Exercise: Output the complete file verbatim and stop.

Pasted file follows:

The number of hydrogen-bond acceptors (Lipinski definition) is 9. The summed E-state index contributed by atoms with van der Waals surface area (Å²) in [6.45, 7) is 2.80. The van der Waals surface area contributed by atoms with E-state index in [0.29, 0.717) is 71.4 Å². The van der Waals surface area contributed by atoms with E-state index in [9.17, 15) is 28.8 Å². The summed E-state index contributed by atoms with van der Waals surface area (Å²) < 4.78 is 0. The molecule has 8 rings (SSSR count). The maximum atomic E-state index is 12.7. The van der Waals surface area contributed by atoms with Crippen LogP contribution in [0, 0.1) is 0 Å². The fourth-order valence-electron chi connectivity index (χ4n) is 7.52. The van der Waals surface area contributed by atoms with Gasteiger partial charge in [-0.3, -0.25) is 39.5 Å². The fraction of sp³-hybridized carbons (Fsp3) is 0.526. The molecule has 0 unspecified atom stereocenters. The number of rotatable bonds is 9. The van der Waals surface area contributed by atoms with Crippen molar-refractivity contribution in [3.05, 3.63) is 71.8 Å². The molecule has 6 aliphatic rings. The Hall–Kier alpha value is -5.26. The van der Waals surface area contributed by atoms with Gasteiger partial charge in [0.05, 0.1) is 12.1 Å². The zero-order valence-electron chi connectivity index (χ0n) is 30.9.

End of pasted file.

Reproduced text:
The number of hydrogen-bond acceptors (Lipinski definition) is 9. The summed E-state index contributed by atoms with van der Waals surface area (Å²) in [6.45, 7) is 2.80. The van der Waals surface area contributed by atoms with E-state index in [0.29, 0.717) is 71.4 Å². The van der Waals surface area contributed by atoms with E-state index in [9.17, 15) is 28.8 Å². The summed E-state index contributed by atoms with van der Waals surface area (Å²) < 4.78 is 0. The molecule has 8 rings (SSSR count). The maximum atomic E-state index is 12.7. The van der Waals surface area contributed by atoms with Crippen LogP contribution in [0, 0.1) is 0 Å². The fourth-order valence-electron chi connectivity index (χ4n) is 7.52. The van der Waals surface area contributed by atoms with Gasteiger partial charge in [-0.3, -0.25) is 39.5 Å². The fraction of sp³-hybridized carbons (Fsp3) is 0.526. The molecule has 0 unspecified atom stereocenters. The number of rotatable bonds is 9. The van der Waals surface area contributed by atoms with Crippen molar-refractivity contribution in [3.05, 3.63) is 71.8 Å². The molecule has 6 aliphatic rings. The Hall–Kier alpha value is -5.26. The van der Waals surface area contributed by atoms with Gasteiger partial charge in [0.05, 0.1) is 12.1 Å². The zero-order valence-electron chi connectivity index (χ0n) is 30.9.